KHARTOUM, Nov. 16 (Xinhua) -- The public transportation crisis has recently become a nagging problem for the citizens in Sudan's capital Khartoum, despite efforts made by the transitional government to address the issue.
About a year ago, the transport crisis was one of the reasons for a popular uprising in Sudan that succeeded on April this year in toppling former Sudanese President Omar al-Bashir who ruled the country for 30 years.
The officials in Khartoum acknowledged the escalating transport crisis, but attributed it to lack in public transport vehicles.
To this end, Omran Bashir, head of operation and follow-up room in Khartoum State government, said the transportation issue has now become the concern of the entire government in the state.
"Frankly we are suffering from the lack of public transport vehicles, of which some cars are broken," Bashir told Xinhua on Saturday.
He added that the concerned authorities are working to introduce new buses to resolve the crisis, noting that efforts are underway in this regard.
Meanwhile, Abdalla Abdel-Fattah, chairman of Khartoum State's Chamber of Public Transport, told to Xinhua that "in the past, the number of operating public transport vehicles was 48,000 vehicles, but this number has now dropped to 11,000."
There are other reasons for the above situation which include the absence of controlling laws and non-abidance of organizing regulations by those working in the transport field.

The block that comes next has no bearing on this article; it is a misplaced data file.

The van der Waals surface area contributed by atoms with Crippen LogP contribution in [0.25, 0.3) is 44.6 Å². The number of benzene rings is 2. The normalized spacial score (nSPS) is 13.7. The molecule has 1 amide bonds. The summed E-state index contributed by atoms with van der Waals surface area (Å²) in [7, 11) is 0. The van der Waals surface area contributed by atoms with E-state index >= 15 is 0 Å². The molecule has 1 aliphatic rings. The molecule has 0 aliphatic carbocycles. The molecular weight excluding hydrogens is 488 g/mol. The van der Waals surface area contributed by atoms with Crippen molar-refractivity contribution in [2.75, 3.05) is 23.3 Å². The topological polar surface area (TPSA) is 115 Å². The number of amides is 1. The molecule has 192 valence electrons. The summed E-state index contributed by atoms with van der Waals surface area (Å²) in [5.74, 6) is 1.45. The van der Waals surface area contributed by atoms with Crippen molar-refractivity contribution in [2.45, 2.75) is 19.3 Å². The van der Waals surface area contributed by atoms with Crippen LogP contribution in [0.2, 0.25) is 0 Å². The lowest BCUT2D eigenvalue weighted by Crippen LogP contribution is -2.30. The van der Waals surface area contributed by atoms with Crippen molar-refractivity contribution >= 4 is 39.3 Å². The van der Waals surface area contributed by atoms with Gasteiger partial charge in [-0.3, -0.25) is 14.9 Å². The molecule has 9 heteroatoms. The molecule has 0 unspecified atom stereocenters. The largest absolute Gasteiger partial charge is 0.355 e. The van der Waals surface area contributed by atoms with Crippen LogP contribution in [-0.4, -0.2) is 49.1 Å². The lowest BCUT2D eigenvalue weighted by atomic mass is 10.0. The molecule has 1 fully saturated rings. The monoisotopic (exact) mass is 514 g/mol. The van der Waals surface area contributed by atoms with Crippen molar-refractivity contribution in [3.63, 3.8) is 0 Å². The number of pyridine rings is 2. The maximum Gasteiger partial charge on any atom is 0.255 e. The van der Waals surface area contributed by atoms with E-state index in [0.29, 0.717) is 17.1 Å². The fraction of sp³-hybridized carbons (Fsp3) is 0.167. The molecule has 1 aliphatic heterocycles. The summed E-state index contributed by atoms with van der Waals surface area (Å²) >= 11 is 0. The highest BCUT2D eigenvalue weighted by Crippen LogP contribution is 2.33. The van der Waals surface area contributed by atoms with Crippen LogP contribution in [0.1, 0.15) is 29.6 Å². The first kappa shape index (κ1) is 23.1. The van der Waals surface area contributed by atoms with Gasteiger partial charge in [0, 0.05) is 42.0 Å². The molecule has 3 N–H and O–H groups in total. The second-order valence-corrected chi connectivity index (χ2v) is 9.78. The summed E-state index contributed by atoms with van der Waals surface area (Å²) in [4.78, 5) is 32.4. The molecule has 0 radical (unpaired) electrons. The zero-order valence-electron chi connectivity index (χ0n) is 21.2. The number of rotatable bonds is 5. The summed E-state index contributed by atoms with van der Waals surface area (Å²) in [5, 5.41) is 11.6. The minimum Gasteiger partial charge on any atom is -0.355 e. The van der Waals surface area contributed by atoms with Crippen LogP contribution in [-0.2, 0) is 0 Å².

Khartoum State has been witnessing increasing population due to growing migration from rural areas, whereby about 9 million people currently live in the capital Khartoum, according to official statistics.
A tour by a Xinhua team to public transport stations in central Khartoum confirmed that the stations were overcrowded by citizens waiting for public transport vehicles to get back to their homes.
A number of citizens, speaking to Xinhua, complained about the lack of vehicles and the difficulty they face to get a vehicle to transport them from the workplace to their home areas.
"There is no authority to concern with the citizen's situations and their suffering regarding the transportation issue," Iyssa Ibrahim, a Sudanese citizen, told Xinhua.
He urged the government to work seriously to overcome the transport crisis.
Murtada Altoum, a student at Sudan's Al Neelain University, for his part, told Xinhua that transportation constitutes a real problem that causes real suffering for the citizens.
"As from 1:00 pm and onward there is a big transportation problem. For example, if you leave the university at 2:00 pm, you will not find any transportation," he noted
Specialists see that the transportation problem requires monitoring by the government.
In this connection, Mohamed Saeed, a Sudanese journalist concerned with service sector, told Xinhua that "the government does not support the transport sector."
He said there is increase in the customs fees of bus imports and spare-parts, stressing the need for the government to reduce these fees to enable the private sector enter into the field.
Last week, Sudan's Council of Ministers issued a decision directing all ministries, government institutions and regular forces to transport the citizens by government vehicles for free during the working hours, the end of the working day and during official holidays.